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Refreshing Retail - Issue #6

May 2023
Mike Jordan, Big V Property Group Director of Research

Economic News: Inflation Cools, but Headwinds Persist

  • April came in at 4.9%, the lowest annual pace since 2021

  • Housing costs and rising gas prices presented the biggest obstacles to getting inflation closer to the Fed’s target of 2% Read more >>

  • Adobe: Online prices fell 1.8% annually

  • Kearney: US Executives see positives in current cycle Read More >>

  • NRF: Consumer spending remains robust despite inflation Read More >>

Bed Bath & Beyond Liquidates in Bankruptcy Filing

  • After stalling for months, the troubled retailer filed on April 23rd Read More >>

  • How Bed Bath’s soured relationship with suppliers hastened the downfall Read More >>

  • JLL’s Naveen Jaggi: Why Bed Bath stores won’t be empty for long Read More >>

Sources: Retail Dive, Chain Store Age, Creditntell
Aldi will open 120 new stores in 2023, bringing its nationwide store count to over 2,400 by the end of the year. The company recently opened a new distribution center in Loxley, AL that will help support growth in the region including its first stores in the Baton Rouge and New Orleans markets.
Amazon reported that e-commerce sales were flat in the first quarter, while physical store sales (including Whole Foods and Amazon Fresh) were up 7%. The company’s growth is now primarily coming from services, subscriptions, and advertising while it attempts to curb rising costs related to fulfillment expenses needed to support its e-commerce business.
Carter’s/Oshkosh will open 50 new stores in 2023, while closing 10. The company reported that over 70% of sales are made in its physical store locations. The new stores will enable the company to enhance the availability of same-day pickup for online orders.
Christmas Tree Shops has filed for Chapter 11 bankruptcy protection. As part of its reorganization, the company is seeking court approval to close 10 of its 82 store locations, with store closing sales to be completed by the end of June. The filing comes nearly three years after Christmas Tree Shops was sold by Bed Bath & Beyond to Handil Holdings.
Darden Restaurants (Olive Garden, Longhorn Steakhouse, etc) has agreed to acquire Ruth’s Chris Steakhouse for $715mm. Darden will operate nearly 1,900 locations once the deal closes and Ruth’s Chris’ 154 locations are added to its portfolio.
Jenny Craig has filed for Chapter 7 bankruptcy protection and ceased operations at all 500 store locations as of May 5th. The company was unable to find a buyer as it contemplated moving to an online only offering.
JoAnn Stores CEO Wade Miquelon announced his retirement. He has led the crafts retailer since 2018, during which time JoAnn went public after years of ownership by private equity. Miquelon cited a “challenging” fiscal environment at the company in 2023 as one reason he decided to exit the top post at this time. JoAnn reported a net loss of $201mm on a same store sales decline of -8.3% in its most recent annual report. Chief Customer Officer Chris DiTullio and CFO Scott Sekella will become interim co-CEOs while the company’s Board searches for a replacement.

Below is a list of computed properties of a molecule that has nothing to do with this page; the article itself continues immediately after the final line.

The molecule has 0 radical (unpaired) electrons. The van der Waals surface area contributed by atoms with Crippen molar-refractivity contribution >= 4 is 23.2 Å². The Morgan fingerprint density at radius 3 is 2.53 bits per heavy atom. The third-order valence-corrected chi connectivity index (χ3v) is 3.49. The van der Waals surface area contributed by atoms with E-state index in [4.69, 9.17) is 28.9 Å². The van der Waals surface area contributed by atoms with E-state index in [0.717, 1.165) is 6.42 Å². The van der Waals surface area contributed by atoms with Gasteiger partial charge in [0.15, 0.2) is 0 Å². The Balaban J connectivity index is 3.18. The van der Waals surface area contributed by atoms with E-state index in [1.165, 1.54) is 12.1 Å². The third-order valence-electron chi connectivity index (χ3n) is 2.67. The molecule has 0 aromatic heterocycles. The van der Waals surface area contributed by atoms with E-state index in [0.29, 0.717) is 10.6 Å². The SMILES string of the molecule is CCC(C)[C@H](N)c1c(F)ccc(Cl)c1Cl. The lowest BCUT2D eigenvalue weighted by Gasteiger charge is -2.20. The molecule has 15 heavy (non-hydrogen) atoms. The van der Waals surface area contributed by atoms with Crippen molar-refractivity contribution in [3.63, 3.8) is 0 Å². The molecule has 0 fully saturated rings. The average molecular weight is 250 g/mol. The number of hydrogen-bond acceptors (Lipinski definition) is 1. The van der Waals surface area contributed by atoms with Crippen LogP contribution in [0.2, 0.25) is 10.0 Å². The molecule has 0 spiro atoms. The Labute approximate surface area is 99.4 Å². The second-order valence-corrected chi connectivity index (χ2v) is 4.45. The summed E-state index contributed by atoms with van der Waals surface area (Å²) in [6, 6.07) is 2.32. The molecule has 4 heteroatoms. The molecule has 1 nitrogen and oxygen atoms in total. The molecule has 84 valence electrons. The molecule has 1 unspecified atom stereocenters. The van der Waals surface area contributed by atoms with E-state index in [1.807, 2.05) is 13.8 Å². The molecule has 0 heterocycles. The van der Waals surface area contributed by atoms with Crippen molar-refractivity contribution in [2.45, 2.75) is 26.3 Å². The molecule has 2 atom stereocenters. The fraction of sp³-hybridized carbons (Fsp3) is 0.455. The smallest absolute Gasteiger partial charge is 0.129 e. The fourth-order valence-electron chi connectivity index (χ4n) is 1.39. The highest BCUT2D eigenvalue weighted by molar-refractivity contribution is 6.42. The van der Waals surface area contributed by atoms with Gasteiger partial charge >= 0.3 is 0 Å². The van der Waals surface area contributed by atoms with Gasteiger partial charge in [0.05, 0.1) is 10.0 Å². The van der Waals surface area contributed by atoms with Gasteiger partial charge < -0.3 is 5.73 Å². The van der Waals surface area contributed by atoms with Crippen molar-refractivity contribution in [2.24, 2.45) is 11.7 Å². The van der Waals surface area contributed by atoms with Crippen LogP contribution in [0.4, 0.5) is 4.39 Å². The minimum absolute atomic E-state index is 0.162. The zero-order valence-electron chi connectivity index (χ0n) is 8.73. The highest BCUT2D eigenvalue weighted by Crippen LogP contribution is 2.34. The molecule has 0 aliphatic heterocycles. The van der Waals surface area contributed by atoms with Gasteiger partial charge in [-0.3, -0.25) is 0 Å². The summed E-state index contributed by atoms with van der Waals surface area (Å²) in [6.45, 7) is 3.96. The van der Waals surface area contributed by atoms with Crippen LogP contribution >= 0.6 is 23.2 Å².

Macy’s has five new small format stores planned to open in the coming months. While full details on all 5 locations have not been disclosed, the plans call for 4 of the stores to be opened under the Market by Macy’s banner; while Bloomie’s will open one store in Seattle, WA.
Mattress Firm has been acquired by its largest supplier – Tempur Sealy International – in a stock and cash deal valued at $4bn. Tempur Sealy will repay Mattress Firm’s $2.7bn in debt as part of the deal which will close in late 2024. Mattress Firm had been part of the South African furniture conglomerate Steinhoff International since 2016 and went through the bankruptcy process in 2018 as a way to shed over 700 excess locations from its store footprint.
Nordstrom has named Cathy Smith the company’s newest CFO to replace Michael Maher who had held the role on an interim basis. Ms. Smith was CFO at Target from 2015-2020 and most recently ran the financial operations at Bright Health Group. Nordstrom has been focusing its growth efforts on its Rack off-price business, while closing several full-line department stores including its entire Canadian business and both of its stores in San Francisco.
Simon Property Group announced that its retail holdings posted a Q1 operating loss of $54.5mm after generating over $25mm in profit at the same time last year. CEO David Simon said that he expects many of its retail brands (which include JCPenney, Forever 21, Brooks Brothers, and Aeropostale among others) to swing back to positive earnings in the second half of 2023, while also expressing optimism that the REIT could divest its holdings in the next 5 to 10 years. The company also reported that JCPenney remains profitable, even as net sales fell -3.4% in its most recent fiscal year.
Sweetgreen is opening its first store powered by automation in Naperville, IL. The pilot location debuts a new proprietary technology solution called Sweetgreen Infinite Kitchen, developed by Boston-based start up Spyce, which Sweetgreen acquired in 2021. Sweetgreen says the new technology allows for quicker pace, precise portioning and increased accuracy, while creating efficiencies that allow associates to focus on fresh prep and customer service.
Warby Parker announced plans to open 40 new stores in 2023 as the company continues to emphasize physical retail over its e-commerce roots. Store revenue increased 28%, while online revenue fell 8% as the company sliced marketing expenses aimed at online customer acquisition.
The rise of the direct-to-consumer channel (DTC) as a way for brands to reach customers has led many retail-watchers to wonder whether the trend is an existential threat to traditional wholesale channels. However, as many startups have found, the cost of customer acquisition online and in single-brand stores has an upper limit on the path to profitability. Nike is far from a startup, but their push into the world of DTC is part of a larger omnichannel strategy that includes an “all of the above” approach that includes both multiple branded store formats and stronger ties with vital retailers such as Dick’s Sporting Goods. Read More >>